Governor Andrew Longino was a pivotal figure in Mississippi history. He was the first governor elected after the American Civil War who was not a Confederate veteran, and he was the last governor to be nominated by a state party convention. In 1903, the state adopted the popular primary system of nominating all candidates for public office.
As the first governor of the 20th century, which contemporaries called the “Century of Light” and the “Century of Progress,” Governor Longino warned the people of Mississippi to brace themselves for the enormous changes that the 20th century would bring. He especially urged Mississippians to embrace the new age of technology that could revolutionize the state’s economy and provide thousands of new jobs.
A graduate of Mississippi College in Clinton, Longino was the first governor to hold a degree from a Mississippi institution of higher learning. Longino was born in Lawrence County, Mississippi, on May 16, 1854, and, after taking a law course at the University of Virginia, was admitted to the state bar in 1881. Prior to his election as governor in 1899, Longino served in the Mississippi Legislature, as a district attorney, and as chancellor of the seventh judicial district.
During Governor Longino’s administration, President Theodore Roosevelt went bear hunting in the Mississippi Delta. His local guide on that now famous hunt was Holt Collier, an African American who had fought with the Confederate Army during the Civil War. It was on that hunt that President Roosevelt refused to shoot a tethered bear. His sportsmanship received extensive coverage in the national press and a Brooklyn toy manufacturer, who saw a cartoon depicting Teddy Roosevelt’s refusal to shot the bear, began producing the now famous “Teddy Bear.”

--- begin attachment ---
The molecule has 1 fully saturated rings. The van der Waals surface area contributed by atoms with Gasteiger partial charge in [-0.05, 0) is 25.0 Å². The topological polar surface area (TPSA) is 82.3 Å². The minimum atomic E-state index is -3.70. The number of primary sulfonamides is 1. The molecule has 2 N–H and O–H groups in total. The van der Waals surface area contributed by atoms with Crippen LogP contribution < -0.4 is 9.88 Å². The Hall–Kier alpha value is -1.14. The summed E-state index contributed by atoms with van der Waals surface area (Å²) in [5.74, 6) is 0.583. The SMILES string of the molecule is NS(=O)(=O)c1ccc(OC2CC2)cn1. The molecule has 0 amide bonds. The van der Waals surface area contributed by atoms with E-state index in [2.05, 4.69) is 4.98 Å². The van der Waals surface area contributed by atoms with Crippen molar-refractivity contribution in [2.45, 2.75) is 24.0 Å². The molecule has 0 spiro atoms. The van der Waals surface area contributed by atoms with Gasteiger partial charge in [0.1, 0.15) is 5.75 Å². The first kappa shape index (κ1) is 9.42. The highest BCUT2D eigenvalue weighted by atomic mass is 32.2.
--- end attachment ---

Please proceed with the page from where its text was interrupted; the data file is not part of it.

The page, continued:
Governor Longino’s administration was noted for several major accomplishments. A bill authorizing a new capitol was passed and its cornerstone was laid June 3, 1903. A new state penitentiary was built at Parchman, the Mississippi Department of Archives and History was established, a constitutional amendment providing for the election of state judges was passed, and a textile school was started at Mississippi A & M College in Starkville, now Mississippi State University.
While still in office, Governor Longino ran for the United States Senate in 1903, but was defeated by Hernando DeSoto Money. After leaving office in January 1904, Governor Longino maintained a law practice in Jackson. In 1919, he ran for governor, but was defeated in a run-off election by Lee Russell. Following that defeat, Longino retired from public life. On February 24, 1942, Governor Longino died at Jackson.
David Sansing, Ph.D., is history professor emeritus, University of Mississippi.
Buchanan, Minor. Holt Collier, His Life, His Roosevelt Hunts, and the Origin of the Teddy Bear. Jackson: Centennial Press, 2002.
Kelly, Thomas E. Who’s Who in Mississippi (Jackson, 1914), 76.
Mississippi Official and Statistical Register (1912), 80.
Rowland, Dunbar. Mississippi Comprising Sketches in Cyclopedic Form II, 113-117.